09 March 2008

Who is responsible for Ireland's Infrastructure?

A new statement on the delivery dates of Irish transport infrastructure indicates that several of the targets for 2008 will be missed. The information can be found in the Department of Transport's second annual progress report on the implementation of the government's multi-billion investment programme.

Eleven major projects have been identified as being "behind schedule", including the Portlaoise train depot, which was supposed to be completed in 2007, but will - hopefully - be finished this year. Construction of the Cork commuter rail service to Midleton will be completed in 2009 rather than 2008, and in Dublin three Luas projects will also be delayed.

Transport Minister Noel Dempsey (photo) said the dates had "always been indicative" and all but one of the plan's numerous projects would be completed within the designated timeframe of 2015. But the minister did not make an attempt to explain the fact that almost nothing is finished on time in Ireland, and never for the expected or estimated price.

What's the Problem?

Is it just simply massive incompetence, combined with laziness and a "don't care" attitude? Or is there a subtle sy
stem of contractors, sub-contractors and even further sub-sub-contractors in place that syphens off money and resources from every project they are involved with? Hard to say, and certainly worth some investigation. But like most members of the govenment, the Minister for Transport is not really bothered by those delays. As long as his own pay-check (of about € 20,000 a month) arrives on time, all is well.

Noel Dempsey pointed out that in 2007 there was 82% more money spent on public transport projects than the previous year. And "Transport 21", the government's well publicised strategy plan, "is delivering tangible benefits to commuters" he said, pointing out that hourly return services on the Cork - Dublin rail route were introduced, as well as new intercity rail cars on the Sligo line. Phase one of the Western Rail Corridor had started, new buses had been delivered in Dublin, and eleven national road projects had been completed while construction started on another ten.

Well, that's all very nice and good. But the questions not asked by journalists - and therefore not answered by ministers - are:
  1. Do we get value for money?
  2. Do we get good quality projects and products?
  3. And if not, who is to blame?
We are told that so much more money is spent. Well, 82% is a large number. But how much is that in money? And 82% on top of how much?
Why are we always given percentages, but very rarely the proper sums? Is the money we - the taxpayers - invest via the government in all those projects spent well?

No one seems responsible
It is quite strange that literally everything is so much more expensive in Ireland - from simple daily food to huge infrastructure programmes. Roads, railways and other infrastructure projects are built all the time in every country, but most of them are managed very well and deliver high quality on time and on budget. Not so in Ireland. Why? And who is responsible?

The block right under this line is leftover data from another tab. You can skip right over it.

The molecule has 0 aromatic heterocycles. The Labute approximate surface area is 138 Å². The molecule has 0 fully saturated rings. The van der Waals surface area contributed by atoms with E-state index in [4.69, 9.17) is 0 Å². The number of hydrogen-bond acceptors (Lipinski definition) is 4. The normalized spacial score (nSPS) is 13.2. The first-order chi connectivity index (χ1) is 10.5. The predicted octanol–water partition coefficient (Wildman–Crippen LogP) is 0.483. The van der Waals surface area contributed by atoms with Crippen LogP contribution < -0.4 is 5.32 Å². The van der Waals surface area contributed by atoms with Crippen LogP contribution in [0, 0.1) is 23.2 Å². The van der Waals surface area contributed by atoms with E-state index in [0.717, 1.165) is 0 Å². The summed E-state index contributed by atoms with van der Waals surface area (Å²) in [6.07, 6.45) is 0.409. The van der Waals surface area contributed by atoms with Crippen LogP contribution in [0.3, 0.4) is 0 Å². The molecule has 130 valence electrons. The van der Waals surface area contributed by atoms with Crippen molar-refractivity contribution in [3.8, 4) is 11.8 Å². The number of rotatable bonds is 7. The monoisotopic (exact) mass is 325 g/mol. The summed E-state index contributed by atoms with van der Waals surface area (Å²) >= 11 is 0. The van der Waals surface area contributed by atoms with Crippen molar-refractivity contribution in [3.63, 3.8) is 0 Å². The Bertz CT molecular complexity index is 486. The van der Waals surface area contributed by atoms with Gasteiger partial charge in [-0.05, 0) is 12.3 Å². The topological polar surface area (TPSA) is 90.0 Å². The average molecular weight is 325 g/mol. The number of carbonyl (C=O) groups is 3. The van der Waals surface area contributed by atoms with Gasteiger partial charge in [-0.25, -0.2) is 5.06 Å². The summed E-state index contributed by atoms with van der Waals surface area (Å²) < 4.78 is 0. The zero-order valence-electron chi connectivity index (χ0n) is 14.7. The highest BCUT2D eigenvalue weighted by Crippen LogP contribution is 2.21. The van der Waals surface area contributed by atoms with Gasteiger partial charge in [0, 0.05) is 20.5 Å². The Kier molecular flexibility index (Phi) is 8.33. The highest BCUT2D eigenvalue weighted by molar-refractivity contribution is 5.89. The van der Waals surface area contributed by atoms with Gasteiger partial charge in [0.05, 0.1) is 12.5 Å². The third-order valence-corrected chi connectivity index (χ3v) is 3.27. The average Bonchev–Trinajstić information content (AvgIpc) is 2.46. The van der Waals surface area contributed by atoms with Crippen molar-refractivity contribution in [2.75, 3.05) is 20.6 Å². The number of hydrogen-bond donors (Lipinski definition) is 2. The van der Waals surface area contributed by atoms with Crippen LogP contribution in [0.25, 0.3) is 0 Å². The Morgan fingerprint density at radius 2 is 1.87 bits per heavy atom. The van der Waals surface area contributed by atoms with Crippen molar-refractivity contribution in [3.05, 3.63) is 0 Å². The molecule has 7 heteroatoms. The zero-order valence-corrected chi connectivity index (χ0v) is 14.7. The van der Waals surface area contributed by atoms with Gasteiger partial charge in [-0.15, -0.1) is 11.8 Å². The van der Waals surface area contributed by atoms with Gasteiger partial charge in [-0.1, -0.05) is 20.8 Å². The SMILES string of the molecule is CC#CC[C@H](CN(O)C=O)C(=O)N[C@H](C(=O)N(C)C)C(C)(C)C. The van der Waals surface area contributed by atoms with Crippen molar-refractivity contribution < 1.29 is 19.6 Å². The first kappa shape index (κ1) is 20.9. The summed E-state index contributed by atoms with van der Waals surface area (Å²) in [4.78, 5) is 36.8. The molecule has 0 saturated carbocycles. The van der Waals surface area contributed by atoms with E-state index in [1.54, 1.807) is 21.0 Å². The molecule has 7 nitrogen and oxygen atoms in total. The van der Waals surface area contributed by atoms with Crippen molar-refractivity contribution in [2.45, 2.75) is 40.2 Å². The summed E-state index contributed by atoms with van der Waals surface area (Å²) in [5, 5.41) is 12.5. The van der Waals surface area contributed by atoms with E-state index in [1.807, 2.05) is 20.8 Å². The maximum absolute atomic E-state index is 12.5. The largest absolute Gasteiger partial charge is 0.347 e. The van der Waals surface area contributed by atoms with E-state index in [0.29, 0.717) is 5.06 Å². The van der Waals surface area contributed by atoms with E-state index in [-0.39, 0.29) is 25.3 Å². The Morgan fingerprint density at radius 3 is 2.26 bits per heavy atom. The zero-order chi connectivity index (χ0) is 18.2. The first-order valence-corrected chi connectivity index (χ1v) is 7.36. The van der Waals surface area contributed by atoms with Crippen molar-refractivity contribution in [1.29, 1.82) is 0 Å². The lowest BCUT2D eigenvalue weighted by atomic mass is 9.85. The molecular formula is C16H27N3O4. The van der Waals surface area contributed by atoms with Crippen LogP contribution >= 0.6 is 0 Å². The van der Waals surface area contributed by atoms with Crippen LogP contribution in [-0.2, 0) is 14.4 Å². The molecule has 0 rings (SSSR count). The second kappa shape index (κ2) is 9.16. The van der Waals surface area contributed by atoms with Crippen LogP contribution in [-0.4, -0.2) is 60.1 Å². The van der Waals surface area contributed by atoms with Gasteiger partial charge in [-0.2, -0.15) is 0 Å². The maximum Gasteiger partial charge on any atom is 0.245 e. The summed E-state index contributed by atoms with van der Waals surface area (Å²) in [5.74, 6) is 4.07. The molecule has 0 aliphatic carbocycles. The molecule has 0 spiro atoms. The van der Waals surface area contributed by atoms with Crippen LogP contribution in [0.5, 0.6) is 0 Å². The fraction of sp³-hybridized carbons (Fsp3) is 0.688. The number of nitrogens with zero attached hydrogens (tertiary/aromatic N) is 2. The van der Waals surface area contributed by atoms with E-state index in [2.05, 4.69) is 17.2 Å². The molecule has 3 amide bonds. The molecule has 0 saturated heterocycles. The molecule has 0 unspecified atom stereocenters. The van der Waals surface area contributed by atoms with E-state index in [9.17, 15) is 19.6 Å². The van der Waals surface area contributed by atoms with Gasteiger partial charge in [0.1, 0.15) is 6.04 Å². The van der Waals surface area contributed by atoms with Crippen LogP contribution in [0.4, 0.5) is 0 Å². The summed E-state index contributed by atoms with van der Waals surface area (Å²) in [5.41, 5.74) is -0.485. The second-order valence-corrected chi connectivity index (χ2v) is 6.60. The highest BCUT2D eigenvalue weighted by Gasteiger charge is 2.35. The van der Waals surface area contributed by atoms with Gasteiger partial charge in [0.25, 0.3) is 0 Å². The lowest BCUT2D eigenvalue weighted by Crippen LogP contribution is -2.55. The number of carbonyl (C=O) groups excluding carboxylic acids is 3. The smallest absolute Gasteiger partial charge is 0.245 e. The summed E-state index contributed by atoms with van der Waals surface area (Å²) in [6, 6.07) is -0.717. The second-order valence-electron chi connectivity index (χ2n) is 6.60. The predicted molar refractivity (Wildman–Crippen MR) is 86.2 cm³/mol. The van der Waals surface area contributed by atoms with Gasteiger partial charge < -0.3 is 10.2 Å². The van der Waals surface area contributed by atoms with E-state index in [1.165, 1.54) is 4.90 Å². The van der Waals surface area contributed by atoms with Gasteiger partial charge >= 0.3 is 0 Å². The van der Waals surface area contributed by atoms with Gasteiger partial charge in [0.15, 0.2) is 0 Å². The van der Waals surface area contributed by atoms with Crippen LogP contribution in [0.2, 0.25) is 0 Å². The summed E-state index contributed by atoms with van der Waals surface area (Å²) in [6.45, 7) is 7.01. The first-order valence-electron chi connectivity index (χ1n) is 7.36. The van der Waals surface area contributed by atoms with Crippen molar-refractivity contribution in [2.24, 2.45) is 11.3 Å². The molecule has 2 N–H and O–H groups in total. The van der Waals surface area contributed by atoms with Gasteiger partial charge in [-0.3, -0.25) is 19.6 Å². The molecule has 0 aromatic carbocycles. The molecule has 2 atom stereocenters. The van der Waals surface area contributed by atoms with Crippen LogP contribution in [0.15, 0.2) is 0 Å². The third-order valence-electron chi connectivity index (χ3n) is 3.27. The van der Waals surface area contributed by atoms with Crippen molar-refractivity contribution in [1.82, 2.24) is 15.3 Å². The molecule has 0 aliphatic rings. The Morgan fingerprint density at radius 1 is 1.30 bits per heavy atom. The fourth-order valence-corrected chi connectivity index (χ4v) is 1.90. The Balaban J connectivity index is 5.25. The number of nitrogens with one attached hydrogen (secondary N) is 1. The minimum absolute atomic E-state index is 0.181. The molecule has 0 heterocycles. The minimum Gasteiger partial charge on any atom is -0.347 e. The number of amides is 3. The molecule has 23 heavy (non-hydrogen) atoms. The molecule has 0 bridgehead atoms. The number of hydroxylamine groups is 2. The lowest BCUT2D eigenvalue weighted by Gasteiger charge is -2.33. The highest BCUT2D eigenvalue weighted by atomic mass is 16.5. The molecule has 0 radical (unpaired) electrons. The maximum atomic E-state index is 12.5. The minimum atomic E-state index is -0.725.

Apparently no one, as the minister passes the buck to the various state agencies - like the now often mentioned National Road Authority (NRA) - who in turn pass it further down to the private contractors they use. At the end of the day the buck stops with some nameless Polish or Lithuanian construction worker who does neither speak English nor has any idea of the bigger picture. All he cares for is to earn more money than he would get in his own country, and send a good bit of it back home while living a Spartan life here. This is no way to run anything, not any project, and certainly not the country!

A good example how not to do it is the new Dublin Port Tunnel. It took longer than planned to build, and cost a lot more than projected. And now, that it is finished, it doesn't work properly. Serious problems with the tunnel's fans were revealed recently by the RTÉ Prime Time programme and Fine Gael's Fergus O'Dowd said that equipment failures in the tunnel were unacceptable and were damaging public confidence. Quite right!

In many other countries they have tunnels for decades, and even centuries. They all are safe and work perfectly. So why can't Ireland do it? And again - who is responsible?
Minister Dempsey agrees that the situation at the tunnel is "unacceptable", but is it his problem? Oh no! He says it is "a matter between the contractor and the NRA", which is "taking legal action to ensure the equipment is properly repaired".

This is beyond a bad joke! Is he the Minister for Transport or not? And what good does it do to the many drivers in Dublin, hampered by a faulty or even closed tunnel, when the NRA and some un-named contractor battle the matter out in the Courts? Legal cases usually takes ages, and the main beneficiaries are the lawyers who charge massive fees for their learned services.

Noel Dempsey is trying to calm the waves by saying that he is "confident the NRA is doing all in its power to resolve issues with equipment in the Dublin Port Tunnel". But what are the powers of the NRA? Do they really have enough authority, as their name would suggest? And - first of all - what about the minister's own authority? Why is he not using it to solve the problem quickly? What's the point of having a Minister for Transport if all his responsibilities are delegated away to unelected and unaccountable bodies and agencies?

If Mr. Dempsey, who has not exactly covered himself with glory in the departments he headed previously, wants to be taken for serious (and not for a spineless whimp), it is time for him to step up to the plate, take responsibility for the matters of his department and actually do the job he is very well paid for.

The Emerald Islander

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